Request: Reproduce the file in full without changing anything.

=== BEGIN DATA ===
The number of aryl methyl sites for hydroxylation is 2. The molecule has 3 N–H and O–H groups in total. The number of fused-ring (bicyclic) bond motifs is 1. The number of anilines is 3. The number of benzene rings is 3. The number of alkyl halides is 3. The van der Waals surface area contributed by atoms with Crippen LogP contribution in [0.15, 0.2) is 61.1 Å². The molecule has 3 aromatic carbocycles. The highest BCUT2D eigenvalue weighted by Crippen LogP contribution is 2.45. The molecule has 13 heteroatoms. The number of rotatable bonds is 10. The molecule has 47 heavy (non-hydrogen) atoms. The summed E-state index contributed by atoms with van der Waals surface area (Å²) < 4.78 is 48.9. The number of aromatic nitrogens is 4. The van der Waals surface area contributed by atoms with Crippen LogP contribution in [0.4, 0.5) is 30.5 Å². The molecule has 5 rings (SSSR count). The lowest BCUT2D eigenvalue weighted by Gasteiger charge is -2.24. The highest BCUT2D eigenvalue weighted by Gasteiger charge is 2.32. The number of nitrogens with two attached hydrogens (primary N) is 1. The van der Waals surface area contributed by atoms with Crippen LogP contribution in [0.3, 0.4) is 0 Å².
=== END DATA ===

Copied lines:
The number of aryl methyl sites for hydroxylation is 2. The molecule has 3 N–H and O–H groups in total. The number of fused-ring (bicyclic) bond motifs is 1. The number of anilines is 3. The number of benzene rings is 3. The number of alkyl halides is 3. The van der Waals surface area contributed by atoms with Crippen LogP contribution in [0.15, 0.2) is 61.1 Å². The molecule has 3 aromatic carbocycles. The highest BCUT2D eigenvalue weighted by Crippen LogP contribution is 2.45. The molecule has 13 heteroatoms. The number of rotatable bonds is 10. The molecule has 47 heavy (non-hydrogen) atoms. The summed E-state index contributed by atoms with van der Waals surface area (Å²) < 4.78 is 48.9. The number of aromatic nitrogens is 4. The van der Waals surface area contributed by atoms with Crippen LogP contribution in [0.4, 0.5) is 30.5 Å². The molecule has 5 rings (SSSR count). The lowest BCUT2D eigenvalue weighted by Gasteiger charge is -2.24. The highest BCUT2D eigenvalue weighted by Gasteiger charge is 2.32. The number of nitrogens with two attached hydrogens (primary N) is 1. The van der Waals surface area contributed by atoms with Crippen LogP contribution in [0.3, 0.4) is 0 Å².